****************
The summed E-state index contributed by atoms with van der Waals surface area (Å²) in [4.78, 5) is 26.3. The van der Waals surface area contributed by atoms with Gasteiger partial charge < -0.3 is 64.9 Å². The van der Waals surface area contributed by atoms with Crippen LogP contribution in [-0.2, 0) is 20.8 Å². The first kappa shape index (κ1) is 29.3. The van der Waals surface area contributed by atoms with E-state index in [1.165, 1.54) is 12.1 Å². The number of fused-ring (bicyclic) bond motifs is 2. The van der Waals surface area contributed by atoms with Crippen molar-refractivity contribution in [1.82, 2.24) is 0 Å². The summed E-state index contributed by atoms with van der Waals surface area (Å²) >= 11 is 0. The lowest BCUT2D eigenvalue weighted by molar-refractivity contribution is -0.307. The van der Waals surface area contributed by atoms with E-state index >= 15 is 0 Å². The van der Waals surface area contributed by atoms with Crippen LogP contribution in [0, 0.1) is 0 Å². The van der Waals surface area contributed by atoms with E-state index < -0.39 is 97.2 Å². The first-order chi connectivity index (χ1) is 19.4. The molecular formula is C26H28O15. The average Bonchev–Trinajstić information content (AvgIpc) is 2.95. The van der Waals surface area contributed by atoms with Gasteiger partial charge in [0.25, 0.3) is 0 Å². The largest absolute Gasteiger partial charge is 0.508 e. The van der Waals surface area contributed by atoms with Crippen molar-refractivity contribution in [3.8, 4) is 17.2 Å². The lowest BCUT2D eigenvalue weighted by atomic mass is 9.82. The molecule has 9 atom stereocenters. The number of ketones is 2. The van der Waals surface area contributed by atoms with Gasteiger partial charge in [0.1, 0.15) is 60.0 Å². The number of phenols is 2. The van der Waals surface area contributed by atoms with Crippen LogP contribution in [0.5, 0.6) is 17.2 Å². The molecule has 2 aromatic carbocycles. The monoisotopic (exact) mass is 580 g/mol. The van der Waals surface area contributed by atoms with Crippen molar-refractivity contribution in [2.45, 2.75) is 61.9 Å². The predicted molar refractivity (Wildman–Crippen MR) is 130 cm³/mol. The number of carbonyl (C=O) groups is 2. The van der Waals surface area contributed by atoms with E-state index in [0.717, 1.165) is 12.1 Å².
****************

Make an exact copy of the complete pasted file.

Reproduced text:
The summed E-state index contributed by atoms with van der Waals surface area (Å²) in [4.78, 5) is 26.3. The van der Waals surface area contributed by atoms with Gasteiger partial charge < -0.3 is 64.9 Å². The van der Waals surface area contributed by atoms with Crippen LogP contribution in [-0.2, 0) is 20.8 Å². The first kappa shape index (κ1) is 29.3. The van der Waals surface area contributed by atoms with E-state index in [1.165, 1.54) is 12.1 Å². The number of fused-ring (bicyclic) bond motifs is 2. The van der Waals surface area contributed by atoms with Crippen molar-refractivity contribution in [1.82, 2.24) is 0 Å². The summed E-state index contributed by atoms with van der Waals surface area (Å²) >= 11 is 0. The lowest BCUT2D eigenvalue weighted by molar-refractivity contribution is -0.307. The van der Waals surface area contributed by atoms with E-state index >= 15 is 0 Å². The van der Waals surface area contributed by atoms with Crippen LogP contribution in [0, 0.1) is 0 Å². The van der Waals surface area contributed by atoms with E-state index < -0.39 is 97.2 Å². The first-order chi connectivity index (χ1) is 19.4. The molecular formula is C26H28O15. The average Bonchev–Trinajstić information content (AvgIpc) is 2.95. The van der Waals surface area contributed by atoms with Gasteiger partial charge in [0.25, 0.3) is 0 Å². The largest absolute Gasteiger partial charge is 0.508 e. The van der Waals surface area contributed by atoms with Crippen molar-refractivity contribution in [3.8, 4) is 17.2 Å². The lowest BCUT2D eigenvalue weighted by atomic mass is 9.82. The molecule has 9 atom stereocenters. The number of ketones is 2. The van der Waals surface area contributed by atoms with Gasteiger partial charge in [0.1, 0.15) is 60.0 Å². The number of phenols is 2. The van der Waals surface area contributed by atoms with Crippen LogP contribution in [0.5, 0.6) is 17.2 Å². The molecule has 2 aromatic carbocycles. The monoisotopic (exact) mass is 580 g/mol. The van der Waals surface area contributed by atoms with Crippen molar-refractivity contribution in [2.45, 2.75) is 61.9 Å². The predicted molar refractivity (Wildman–Crippen MR) is 130 cm³/mol. The number of carbonyl (C=O) groups is 2. The van der Waals surface area contributed by atoms with E-state index in [0.717, 1.165) is 12.1 Å².